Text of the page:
if you did raise your voice by voting, or if you are prevented from voting you have no basis on which to raise your voice and criticize the government for the decisions it makes and directions it goes. Voting is not a replacement for being the cultural conscience, but it is the first step in doing so. Faith communities want to call our leaders to account for their actions and decisions, and the first step in having the right to do so is to get out and vote.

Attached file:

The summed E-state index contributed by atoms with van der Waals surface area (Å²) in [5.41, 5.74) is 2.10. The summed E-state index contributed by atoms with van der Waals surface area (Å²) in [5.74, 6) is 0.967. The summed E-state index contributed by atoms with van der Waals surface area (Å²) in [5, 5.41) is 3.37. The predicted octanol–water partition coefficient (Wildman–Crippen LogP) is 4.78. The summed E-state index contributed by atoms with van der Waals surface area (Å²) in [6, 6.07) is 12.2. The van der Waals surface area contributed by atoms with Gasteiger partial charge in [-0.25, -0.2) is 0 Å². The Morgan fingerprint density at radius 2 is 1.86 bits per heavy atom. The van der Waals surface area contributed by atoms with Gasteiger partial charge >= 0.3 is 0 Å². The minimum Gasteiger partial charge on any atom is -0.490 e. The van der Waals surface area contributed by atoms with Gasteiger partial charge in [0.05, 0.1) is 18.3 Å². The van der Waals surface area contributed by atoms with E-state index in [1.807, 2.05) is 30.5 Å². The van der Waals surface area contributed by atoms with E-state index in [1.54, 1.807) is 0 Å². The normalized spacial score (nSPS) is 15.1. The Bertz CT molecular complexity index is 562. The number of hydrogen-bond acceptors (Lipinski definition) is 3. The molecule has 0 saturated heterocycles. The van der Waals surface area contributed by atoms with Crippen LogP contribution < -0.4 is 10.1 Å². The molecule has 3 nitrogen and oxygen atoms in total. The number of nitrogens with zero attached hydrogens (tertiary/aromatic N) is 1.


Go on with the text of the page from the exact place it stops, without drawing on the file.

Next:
We must raise our voices for the causes we believe in, and facilitate others to do so also. One way we do this is to vote in the United States.
Whenever we hear individuals complain about the direction of our government, the first question we can ask them is, “Did you vote in the last election?” If they say “No,” then move negativity into positive social action and facilitate them to register to vote or assist them in getting to the voting booth, so they can vote. Removing barriers to voting is an essential social action available to us here in the U. S. A.